Assuming these niche skills are in high demand, it only makes sense that the compensation should be just, which brings the discussion back to rank versus paygrade.
Modernizing the force through aspirations of strategic agility must begin with the reality of necessary organizational agility. Militarizing specialists to capitalize on their niche skills and expertise to execute the National Security Strategy affords those individuals legal protection they would not otherwise have.
While it’s easy to acknowledge there is much to be gained by building relationships with the private sector, does the compensation of the specialist who is brought into uniform require the requisite rank to perform those duties? Perhaps the evolution of personnel needs dictate that rank and paygrade no longer be synonymous in all cases? Maybe the key is that obscure “rank/paygrade” block on the next form you fill out.
The Marine lieutenant colonel who was removed from command of 1st Reconnaissance Battalion in May is accused of lying to investigators looking into allegations of misconduct, according to a copy of his charge sheet provided to Task & Purpose on Monday.
President Donald Trump just can't stop telling stories about former Defense Secretary James Mattis. This time, the president claims Mattis said U.S. troops were so perilously low on ammunition that it would be better to hold off launching a military operation.
"You know, when I came here, three years ago almost, Gen. Mattis told me, 'Sir, we're very low on ammunition,'" Trump recalled on Monday at the White House. "I said, 'That's a horrible thing to say.' I'm not blaming him. I'm not blaming anybody. But that's what he told me because we were in a position with a certain country, I won't say which one; we may have had conflict. And he said to me: 'Sir, if you could, delay it because we're very low on ammunition.'
"And I said: You know what, general, I never want to hear that again from another general," Trump continued. "No president should ever, ever hear that statement: 'We're low on ammunition.'"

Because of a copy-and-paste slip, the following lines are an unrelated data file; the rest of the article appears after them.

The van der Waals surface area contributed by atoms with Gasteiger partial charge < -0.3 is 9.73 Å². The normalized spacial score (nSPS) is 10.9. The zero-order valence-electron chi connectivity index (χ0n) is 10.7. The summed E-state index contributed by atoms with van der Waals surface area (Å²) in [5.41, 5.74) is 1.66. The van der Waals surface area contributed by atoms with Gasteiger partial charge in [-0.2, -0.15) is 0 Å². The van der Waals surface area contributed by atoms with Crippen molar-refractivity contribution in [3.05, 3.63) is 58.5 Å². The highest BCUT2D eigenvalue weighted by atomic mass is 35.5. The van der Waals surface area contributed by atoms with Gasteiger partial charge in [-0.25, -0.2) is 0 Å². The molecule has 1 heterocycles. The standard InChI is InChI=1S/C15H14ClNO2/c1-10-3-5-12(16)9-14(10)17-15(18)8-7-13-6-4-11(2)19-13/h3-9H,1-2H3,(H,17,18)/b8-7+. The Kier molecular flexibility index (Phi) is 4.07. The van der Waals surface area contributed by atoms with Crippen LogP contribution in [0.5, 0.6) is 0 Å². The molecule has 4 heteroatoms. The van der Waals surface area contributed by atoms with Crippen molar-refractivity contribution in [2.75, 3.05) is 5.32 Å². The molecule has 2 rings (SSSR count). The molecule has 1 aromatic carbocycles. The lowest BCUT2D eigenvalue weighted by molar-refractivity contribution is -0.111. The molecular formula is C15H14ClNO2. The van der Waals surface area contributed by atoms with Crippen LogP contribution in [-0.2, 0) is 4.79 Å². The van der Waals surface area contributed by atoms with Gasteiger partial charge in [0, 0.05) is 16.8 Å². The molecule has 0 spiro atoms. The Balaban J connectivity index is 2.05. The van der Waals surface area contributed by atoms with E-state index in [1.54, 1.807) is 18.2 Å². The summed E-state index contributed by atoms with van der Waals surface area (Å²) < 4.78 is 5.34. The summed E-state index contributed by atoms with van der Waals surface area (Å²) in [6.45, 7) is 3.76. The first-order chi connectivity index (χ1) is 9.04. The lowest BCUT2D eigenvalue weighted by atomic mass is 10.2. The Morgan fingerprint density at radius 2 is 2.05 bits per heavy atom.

This 400-pound feral hog is one of more than 1,200 that have invaded a Texas Air Force base since 2016
At least one Air Force base is waging a slow battle against feral hogs — and way, way more than 30-50 of them.
A Texas trapper announced on Monday that his company had removed roughly 1,200 feral hogs from Joint Base San Antonio property at the behest of the service since 2016.
In a move that could see President Donald Trump set foot on North Korean soil again, Kim Jong Un has invited the U.S. leader to Pyongyang, a South Korean newspaper reported Monday, as the North's Foreign Ministry said it expected stalled nuclear talks to resume "in a few weeks."
A letter from Kim, the second Trump received from the North Korean leader last month, was passed to the U.S. president during the third week of August and came ahead of the North's launch of short-range projectiles on Sept. 10, the South's Joongang Ilbo newspaper reported, citing multiple people familiar with the matter.
In the letter, Kim expressed his willingness to meet the U.S. leader for another summit — a stance that echoed Trump's own remarks just days earlier.
Constant deployments broke the Air Force's B-1 fleet. Now the service is facing a major bomber shortfall
On April 14, 2018, two B-1B Lancer bombers fired off payloads of Joint Air-to-Surface Standoff Missiles against weapons storage plants in western Syria, part of a shock-and-awe response to Syrian President Bashar al-Assad's use of chemical weapons against his citizens that also included strikes from Navy destroyers and submarines.
In all, the two bombers fired 19 JASSMs, successfully eliminating their targets. But the moment would ultimately be one of the last — and certainly most publicized — strategic strikes for the aircraft before operations began to wind down for the entire fleet.
A few months after the Syria strike, Air Force Global Strike Command commander Gen. Tim Ray called the bombers back home. Ray had crunched the data, and determined the non-nuclear B-1 was pushing its capabilities limit. Between 2006 and 2016, the B-1 was the sole bomber tasked continuously in the Middle East. The assignment was spread over three Lancer squadrons that spent one year at home, then six month deployed — back and forth for a decade.
The constant deployments broke the B-1 fleet. It's no longer a question of if, but when the Air Force and Congress will send the aircraft to the Boneyard. But Air Force officials are still arguing the B-1 has value to offer, especially since it's all the service really has until newer bombers hit the flight line in the mid-2020s.